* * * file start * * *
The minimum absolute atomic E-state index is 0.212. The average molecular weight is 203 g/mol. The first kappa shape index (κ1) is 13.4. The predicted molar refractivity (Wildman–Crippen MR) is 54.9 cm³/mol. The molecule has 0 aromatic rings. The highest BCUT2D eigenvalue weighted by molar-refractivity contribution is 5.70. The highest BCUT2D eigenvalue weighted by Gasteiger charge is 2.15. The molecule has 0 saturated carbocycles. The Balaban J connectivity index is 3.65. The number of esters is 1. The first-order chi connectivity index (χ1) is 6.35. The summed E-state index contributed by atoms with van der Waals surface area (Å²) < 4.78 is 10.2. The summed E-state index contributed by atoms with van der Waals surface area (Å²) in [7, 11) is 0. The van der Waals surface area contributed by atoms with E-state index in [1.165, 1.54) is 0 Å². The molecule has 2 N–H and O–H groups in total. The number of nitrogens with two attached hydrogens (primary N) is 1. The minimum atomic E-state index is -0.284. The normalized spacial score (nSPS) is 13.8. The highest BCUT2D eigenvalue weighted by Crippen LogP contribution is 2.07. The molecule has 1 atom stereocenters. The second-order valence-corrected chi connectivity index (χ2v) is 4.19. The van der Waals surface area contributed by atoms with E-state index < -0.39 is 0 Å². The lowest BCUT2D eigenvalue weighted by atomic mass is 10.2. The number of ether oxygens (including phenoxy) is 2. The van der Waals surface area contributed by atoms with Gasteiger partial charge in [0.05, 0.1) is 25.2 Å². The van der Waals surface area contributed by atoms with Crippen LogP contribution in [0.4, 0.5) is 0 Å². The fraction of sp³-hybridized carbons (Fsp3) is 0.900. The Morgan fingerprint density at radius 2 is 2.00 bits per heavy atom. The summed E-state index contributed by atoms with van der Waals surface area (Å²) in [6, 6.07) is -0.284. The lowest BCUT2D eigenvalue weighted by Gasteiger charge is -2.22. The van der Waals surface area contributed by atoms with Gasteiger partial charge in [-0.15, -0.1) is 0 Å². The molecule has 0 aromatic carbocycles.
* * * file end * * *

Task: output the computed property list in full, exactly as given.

The minimum absolute atomic E-state index is 0.212. The average molecular weight is 203 g/mol. The first kappa shape index (κ1) is 13.4. The predicted molar refractivity (Wildman–Crippen MR) is 54.9 cm³/mol. The molecule has 0 aromatic rings. The highest BCUT2D eigenvalue weighted by molar-refractivity contribution is 5.70. The highest BCUT2D eigenvalue weighted by Gasteiger charge is 2.15. The molecule has 0 saturated carbocycles. The Balaban J connectivity index is 3.65. The number of esters is 1. The first-order chi connectivity index (χ1) is 6.35. The summed E-state index contributed by atoms with van der Waals surface area (Å²) < 4.78 is 10.2. The summed E-state index contributed by atoms with van der Waals surface area (Å²) in [7, 11) is 0. The van der Waals surface area contributed by atoms with E-state index in [1.165, 1.54) is 0 Å². The molecule has 2 N–H and O–H groups in total. The number of nitrogens with two attached hydrogens (primary N) is 1. The minimum atomic E-state index is -0.284. The normalized spacial score (nSPS) is 13.8. The highest BCUT2D eigenvalue weighted by Crippen LogP contribution is 2.07. The molecule has 1 atom stereocenters. The second-order valence-corrected chi connectivity index (χ2v) is 4.19. The van der Waals surface area contributed by atoms with E-state index < -0.39 is 0 Å². The lowest BCUT2D eigenvalue weighted by atomic mass is 10.2. The number of ether oxygens (including phenoxy) is 2. The van der Waals surface area contributed by atoms with Gasteiger partial charge in [0.05, 0.1) is 25.2 Å². The van der Waals surface area contributed by atoms with Crippen LogP contribution in [0.4, 0.5) is 0 Å². The fraction of sp³-hybridized carbons (Fsp3) is 0.900. The Morgan fingerprint density at radius 2 is 2.00 bits per heavy atom. The summed E-state index contributed by atoms with van der Waals surface area (Å²) in [6, 6.07) is -0.284. The lowest BCUT2D eigenvalue weighted by Gasteiger charge is -2.22. The van der Waals surface area contributed by atoms with Gasteiger partial charge in [-0.15, -0.1) is 0 Å². The molecule has 0 aromatic carbocycles.